Then it was time to turn to the wrong side and pick up stitches in the purl bumps left by the first round of pick-up-stitch. That was not easy. It was so not-easy, in fact, that I resorted to another option: I turned to the right side, picked up one leg of every knit stitch in the original pick-up row, and then turned everything back around and worked from there. That seemed to work, but knitting the five rows for the inside facing was fiddly, fiddly, fiddly. Partly because it's just long row after long row, and partly because each of those long rows had to be completed while working around the needle that was holding the front facing stitches. And (it must be admitted), partly because I was working with stitches squeezed tightly onto several shorter-than-optimal needles, because I just cannot see buying yet another pair of needles for this project, just to do this one thing (believe me when I say I have, one way or another, already bought an unconscionable number of needles for this project).

But I persevered. Through knitting the two facings, and then through the endless three-needle bind-off to attach them, leaving live stitches that now, in the almost-final stage of finishing, should be available for an i-cord bind-off. Except not.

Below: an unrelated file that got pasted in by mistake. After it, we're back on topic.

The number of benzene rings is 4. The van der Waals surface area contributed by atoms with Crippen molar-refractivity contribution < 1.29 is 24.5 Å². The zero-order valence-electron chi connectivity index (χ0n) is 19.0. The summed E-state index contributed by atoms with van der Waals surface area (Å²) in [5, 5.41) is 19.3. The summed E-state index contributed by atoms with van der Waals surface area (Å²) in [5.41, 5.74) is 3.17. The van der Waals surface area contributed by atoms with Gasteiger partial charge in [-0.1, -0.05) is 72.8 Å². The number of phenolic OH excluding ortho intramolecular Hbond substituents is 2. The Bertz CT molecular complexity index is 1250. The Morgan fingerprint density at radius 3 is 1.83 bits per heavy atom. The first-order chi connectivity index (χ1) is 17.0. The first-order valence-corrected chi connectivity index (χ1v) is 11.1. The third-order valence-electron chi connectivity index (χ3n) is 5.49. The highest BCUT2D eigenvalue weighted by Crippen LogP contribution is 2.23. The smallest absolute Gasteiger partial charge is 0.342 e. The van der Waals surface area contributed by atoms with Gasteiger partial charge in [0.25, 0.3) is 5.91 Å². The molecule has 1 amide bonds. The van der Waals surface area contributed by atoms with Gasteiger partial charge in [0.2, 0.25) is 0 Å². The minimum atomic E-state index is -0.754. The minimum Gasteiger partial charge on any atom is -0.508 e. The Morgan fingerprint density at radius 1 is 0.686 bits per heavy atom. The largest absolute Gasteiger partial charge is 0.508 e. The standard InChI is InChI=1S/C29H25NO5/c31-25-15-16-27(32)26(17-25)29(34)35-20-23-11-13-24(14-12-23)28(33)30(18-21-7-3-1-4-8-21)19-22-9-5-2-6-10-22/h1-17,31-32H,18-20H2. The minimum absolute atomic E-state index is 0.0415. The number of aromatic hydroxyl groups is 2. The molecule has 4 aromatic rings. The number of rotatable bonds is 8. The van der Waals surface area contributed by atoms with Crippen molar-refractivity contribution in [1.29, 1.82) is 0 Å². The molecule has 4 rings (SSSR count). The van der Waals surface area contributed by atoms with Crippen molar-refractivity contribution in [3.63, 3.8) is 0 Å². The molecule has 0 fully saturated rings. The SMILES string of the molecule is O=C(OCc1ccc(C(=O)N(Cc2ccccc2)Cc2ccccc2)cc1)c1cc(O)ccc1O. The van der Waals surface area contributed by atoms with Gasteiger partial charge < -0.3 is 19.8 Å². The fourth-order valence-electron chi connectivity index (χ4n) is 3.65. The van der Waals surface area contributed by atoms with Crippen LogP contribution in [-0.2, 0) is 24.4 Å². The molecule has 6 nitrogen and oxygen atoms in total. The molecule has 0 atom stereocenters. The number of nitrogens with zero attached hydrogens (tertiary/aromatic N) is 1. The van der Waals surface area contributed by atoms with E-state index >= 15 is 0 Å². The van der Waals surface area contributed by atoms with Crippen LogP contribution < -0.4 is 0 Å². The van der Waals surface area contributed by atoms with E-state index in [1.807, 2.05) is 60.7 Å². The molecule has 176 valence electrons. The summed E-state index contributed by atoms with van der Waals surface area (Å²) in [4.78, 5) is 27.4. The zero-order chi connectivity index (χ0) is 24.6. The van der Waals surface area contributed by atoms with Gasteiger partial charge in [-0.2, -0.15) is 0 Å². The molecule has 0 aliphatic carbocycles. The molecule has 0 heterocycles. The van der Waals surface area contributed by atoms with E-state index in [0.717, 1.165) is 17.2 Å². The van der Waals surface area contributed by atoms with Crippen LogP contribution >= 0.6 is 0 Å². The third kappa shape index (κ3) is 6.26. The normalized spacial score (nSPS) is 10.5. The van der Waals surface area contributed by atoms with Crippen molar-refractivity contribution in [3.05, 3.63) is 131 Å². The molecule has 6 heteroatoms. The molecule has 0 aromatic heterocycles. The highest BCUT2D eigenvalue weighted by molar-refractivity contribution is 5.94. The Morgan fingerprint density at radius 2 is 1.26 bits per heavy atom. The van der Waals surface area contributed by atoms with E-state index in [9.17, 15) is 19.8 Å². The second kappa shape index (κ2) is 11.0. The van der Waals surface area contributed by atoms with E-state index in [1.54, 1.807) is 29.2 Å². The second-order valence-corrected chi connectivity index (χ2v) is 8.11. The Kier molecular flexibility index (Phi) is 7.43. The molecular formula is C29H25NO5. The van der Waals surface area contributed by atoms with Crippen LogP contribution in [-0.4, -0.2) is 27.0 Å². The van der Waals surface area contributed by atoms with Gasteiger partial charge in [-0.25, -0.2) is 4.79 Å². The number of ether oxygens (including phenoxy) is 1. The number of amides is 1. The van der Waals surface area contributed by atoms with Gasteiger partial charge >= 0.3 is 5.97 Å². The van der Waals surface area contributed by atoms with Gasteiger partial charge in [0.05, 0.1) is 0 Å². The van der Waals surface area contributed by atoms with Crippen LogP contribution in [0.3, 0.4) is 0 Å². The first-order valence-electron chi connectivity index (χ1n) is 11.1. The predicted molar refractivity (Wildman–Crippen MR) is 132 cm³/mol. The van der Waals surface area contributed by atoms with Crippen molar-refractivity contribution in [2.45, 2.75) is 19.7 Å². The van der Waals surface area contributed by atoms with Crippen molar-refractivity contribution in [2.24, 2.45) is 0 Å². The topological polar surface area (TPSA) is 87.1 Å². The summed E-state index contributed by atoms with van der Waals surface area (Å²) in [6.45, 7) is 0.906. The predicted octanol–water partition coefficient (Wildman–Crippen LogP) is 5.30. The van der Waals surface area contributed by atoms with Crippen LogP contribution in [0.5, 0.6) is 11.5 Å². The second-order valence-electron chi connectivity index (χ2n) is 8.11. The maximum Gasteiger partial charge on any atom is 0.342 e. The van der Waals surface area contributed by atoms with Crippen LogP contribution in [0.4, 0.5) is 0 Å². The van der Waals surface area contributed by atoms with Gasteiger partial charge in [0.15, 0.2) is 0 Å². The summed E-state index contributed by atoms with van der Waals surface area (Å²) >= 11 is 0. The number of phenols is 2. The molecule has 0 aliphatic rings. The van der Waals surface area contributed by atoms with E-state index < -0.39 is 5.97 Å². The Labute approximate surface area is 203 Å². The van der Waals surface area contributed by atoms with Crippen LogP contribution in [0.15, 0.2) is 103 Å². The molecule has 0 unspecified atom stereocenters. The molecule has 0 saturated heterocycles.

Because something just is not right, and I haven't a clue why not, and I could really use some help here.

If you look at that first picture, you might be able to see what I'm talking about. See how the stitches look all lovely and straight on the left, and then start biasing increasingly as you go right? The biasing continues about halfway around, and then the stitches mysteriously line up neatly again.

The second photo shows the neatly lined up stitches. And the third, the neatly lined up inside facing stitches. But then, presto chango: bias.

And I don't know why. All the stitches were picked up the same way. And they line up, no biasing at all, along both fronts, biasing increasingly along the tops of the fronts and the hood. If I'd misaligned the stitches, I'd expect the biasing to continue all the way around once it starts, but it doesn't. At this point, the only option I can see is to rip this all out (a week of work!), and start again, but I hate to do that when I don't know what I did wrong in the first place - because how will I avoid doing it again? Any thoughts? I could use some advice here...